Mutt’s Happening: The DCM Scare

A year ago, the U.S. Food and Drug Administration publicly raised concern to the public about the increasing caseload of Dilated Cardiomyopathy (DCM) in dogs. In July of 2018, the FDA’s press release stated a “potential connection between diet and cases of canine heart disease” in reference to grain-free diets from high quality “boutique” food brands. In July of 2019, the FDA released 16 pet food brands and the number of DCM cases they suspect are associated with each brand, raising concerns from pet owners who feed their dogs that food on how to proceed. Although the FDA has stated that “it is not yet known how these ingredients are linked to cases of DCM” and that “the underlying cause of DCM is not truly known”, many confused customers are unsure about the information that has been coming to the public’s attention. Here are some facts and tips about how to make good choices for your dog.

What is Dilated Cardiomyopathy?

Dilated Cardiomypathy (DCM) is the degeneration of the heart muscle, leading to weakened contractions and pumping ability. The heart muscle becomes enlarged from the pressure of the blood, which causes the thin muscle to spread, further straining the heart. The basis for this disease was thought to be genetic, as certain breeds were more predisposed than others. Most of the predisposed breeds, including Great Danes, Portuguese Water Dogs, Boxers, and Dobermans, are relatively bigger dogs, but the occurrence of the disease in smaller dogs like Shih Tzus suggests that there may be multiple factors.

What is taurine?

Taurine is an amino acid that is synthesized from two other amino acids: cysteine and methionine. These amino acids can be found in animal based proteins such as beef, chicken, turkey and fish, but not grain. Dogs, unlike cats, are able to produce their own taurine from cysteine and methionine, but they need enough of that protein for synthesis to occur. The dog foods that have come under fire have used legumes (chickpeas, peas, beans) as a substitute for grain. The lack of grain in diets does not cause DCM because grain is not a source of cysteine or methionine (therefore not a source of taurine). The studies have been largely inconclusive because some dogs with normal taurine levels have DCM, whereas some dogs have low taurine levels and no DCM. However, there is a theory that the legumes used as a grain substitute might interfere with the synthesis of taurine. Foods with healthy levels of taurine inclue meat, eggs and seafood (taurine is not found in any plant based proteins).

Important Things to Remember

  • A high number of grain free diets have been involved, but DCM is caused by many variables that cannot be explicitly connected to the diet
  • The legumes in food are accepted as safe and healthy because they do not form the majority of the diet
  • The sample size of the dogs involved in the study is a very small portion of the dogs eating the food, and there are many other factors (breed, pre-existing conditions, exercise) that are unable to be measured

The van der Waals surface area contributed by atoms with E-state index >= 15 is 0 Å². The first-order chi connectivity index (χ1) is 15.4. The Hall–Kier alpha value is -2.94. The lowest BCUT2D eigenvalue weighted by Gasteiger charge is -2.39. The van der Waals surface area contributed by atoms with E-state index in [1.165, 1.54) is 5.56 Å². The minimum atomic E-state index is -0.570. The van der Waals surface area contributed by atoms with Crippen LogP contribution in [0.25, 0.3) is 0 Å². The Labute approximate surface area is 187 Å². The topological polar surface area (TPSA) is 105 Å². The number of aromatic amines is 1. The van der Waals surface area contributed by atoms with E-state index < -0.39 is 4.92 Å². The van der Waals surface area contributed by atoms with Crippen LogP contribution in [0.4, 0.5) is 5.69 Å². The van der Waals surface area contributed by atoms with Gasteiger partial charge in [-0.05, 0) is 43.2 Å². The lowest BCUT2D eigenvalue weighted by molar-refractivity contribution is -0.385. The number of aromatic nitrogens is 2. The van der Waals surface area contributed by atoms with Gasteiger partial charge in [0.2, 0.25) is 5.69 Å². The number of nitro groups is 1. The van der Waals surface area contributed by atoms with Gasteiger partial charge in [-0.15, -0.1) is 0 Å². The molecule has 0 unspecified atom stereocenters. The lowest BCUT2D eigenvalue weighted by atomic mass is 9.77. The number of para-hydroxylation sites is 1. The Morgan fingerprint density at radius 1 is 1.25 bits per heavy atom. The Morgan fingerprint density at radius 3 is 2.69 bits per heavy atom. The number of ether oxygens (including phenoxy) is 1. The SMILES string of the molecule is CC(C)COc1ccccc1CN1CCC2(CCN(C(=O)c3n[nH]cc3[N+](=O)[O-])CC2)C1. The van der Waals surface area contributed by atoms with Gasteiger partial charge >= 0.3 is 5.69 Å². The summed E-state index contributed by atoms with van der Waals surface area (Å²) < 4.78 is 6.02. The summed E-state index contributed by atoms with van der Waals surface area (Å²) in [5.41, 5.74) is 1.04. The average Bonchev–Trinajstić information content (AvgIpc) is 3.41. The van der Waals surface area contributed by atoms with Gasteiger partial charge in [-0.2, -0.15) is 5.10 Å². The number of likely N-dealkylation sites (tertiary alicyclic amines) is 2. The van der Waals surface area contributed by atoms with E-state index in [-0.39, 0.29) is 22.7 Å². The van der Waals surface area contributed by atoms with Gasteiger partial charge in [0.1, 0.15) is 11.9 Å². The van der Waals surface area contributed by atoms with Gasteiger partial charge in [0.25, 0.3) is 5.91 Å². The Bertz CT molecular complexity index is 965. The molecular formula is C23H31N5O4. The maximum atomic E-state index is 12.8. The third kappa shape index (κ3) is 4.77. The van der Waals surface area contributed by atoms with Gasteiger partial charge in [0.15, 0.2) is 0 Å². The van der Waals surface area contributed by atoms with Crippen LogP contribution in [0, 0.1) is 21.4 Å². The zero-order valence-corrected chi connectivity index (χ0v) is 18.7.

• The three most common proteins being fed across all cases are chicken, lamb, and salmon, which are not classified as “exotic proteins” often incorrectly associated with fancy, grain-free diets
  • Grain-free food had similar levels of protein, fat, fiber, starch, cysteine, methionine and taurine as the grain-containing food, according to the FDA’s July 2018 study

What Can Pet Owners Do?

As a dog owner, the best thing you can do is make informed decisions about the health of your dog, because each dog is an individual. Although the FDA has published data, they, along with other renowned scientists and veterinarians, have accepted that the cause of DCM is still inconclusive and the results are incomplete.

  • Vary your dog’s diet. There is such thing as too much of something, no matter how nutritious it is. Rotating and varying food is an important way to combat excesses and keep your dog healthy. This avoids gastrointestinal sensitivity and keeps your dog food fresh (so your dog can be eating new food, and so you can avoid overbuying). It is important to understand that your pet might react better to some ingredients than others, so there may be a process to understanding the right diet rotation.
  • Choose good ingredients. It is impossible to draw conclusions about which ingredients are healthy and which aren’t, but many veterinary experts have agreed that many foods are good in moderation. Food should have a lot of animal-based protein to supply your pet with the proper sulfur-containing amino acids (cysteine and methionine) so they can synthesize their own taurine to maintain a healthy heart. Making sure that these proteins constitute the majority of the food is important, because filler ingredients that often are not fresh or healthy can be detrimental.

Finally, some symptoms of DCM in dogs are an elevated heart rate, coughing, fainting, lethargy, loss of appetite, and pale gums. If you think your dog is suffering, don’t hesitate to take them to the vet. Because the information on DCM and its causes are still not known fully, don’t make any rash or large changes to your pet’s diet if they are thriving already!